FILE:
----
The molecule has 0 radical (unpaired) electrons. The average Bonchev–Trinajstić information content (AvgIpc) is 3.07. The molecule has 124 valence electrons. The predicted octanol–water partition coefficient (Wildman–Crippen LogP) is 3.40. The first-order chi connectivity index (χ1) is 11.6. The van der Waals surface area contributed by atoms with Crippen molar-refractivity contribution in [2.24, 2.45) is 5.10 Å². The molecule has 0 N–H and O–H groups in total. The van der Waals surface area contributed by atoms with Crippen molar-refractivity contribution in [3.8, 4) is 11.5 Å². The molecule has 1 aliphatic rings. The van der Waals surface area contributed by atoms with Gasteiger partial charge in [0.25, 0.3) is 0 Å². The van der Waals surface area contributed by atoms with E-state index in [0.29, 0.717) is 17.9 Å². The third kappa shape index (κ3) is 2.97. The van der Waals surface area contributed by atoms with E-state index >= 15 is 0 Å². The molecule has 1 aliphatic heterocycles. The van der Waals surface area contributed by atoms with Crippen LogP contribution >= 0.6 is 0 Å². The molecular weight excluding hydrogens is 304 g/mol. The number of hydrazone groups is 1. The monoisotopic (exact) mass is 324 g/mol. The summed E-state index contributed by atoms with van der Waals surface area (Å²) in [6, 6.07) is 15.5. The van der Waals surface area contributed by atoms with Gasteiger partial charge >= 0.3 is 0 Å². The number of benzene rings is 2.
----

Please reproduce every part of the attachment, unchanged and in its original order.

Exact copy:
The molecule has 0 radical (unpaired) electrons. The average Bonchev–Trinajstić information content (AvgIpc) is 3.07. The molecule has 124 valence electrons. The predicted octanol–water partition coefficient (Wildman–Crippen LogP) is 3.40. The first-order chi connectivity index (χ1) is 11.6. The van der Waals surface area contributed by atoms with Crippen molar-refractivity contribution in [2.24, 2.45) is 5.10 Å². The molecule has 0 N–H and O–H groups in total. The van der Waals surface area contributed by atoms with Crippen molar-refractivity contribution in [3.8, 4) is 11.5 Å². The molecule has 1 aliphatic rings. The van der Waals surface area contributed by atoms with Gasteiger partial charge in [0.25, 0.3) is 0 Å². The van der Waals surface area contributed by atoms with E-state index in [0.29, 0.717) is 17.9 Å². The third kappa shape index (κ3) is 2.97. The van der Waals surface area contributed by atoms with E-state index >= 15 is 0 Å². The molecule has 1 aliphatic heterocycles. The van der Waals surface area contributed by atoms with Crippen LogP contribution >= 0.6 is 0 Å². The molecular weight excluding hydrogens is 304 g/mol. The number of hydrazone groups is 1. The monoisotopic (exact) mass is 324 g/mol. The summed E-state index contributed by atoms with van der Waals surface area (Å²) in [6, 6.07) is 15.5. The van der Waals surface area contributed by atoms with Gasteiger partial charge >= 0.3 is 0 Å². The number of benzene rings is 2.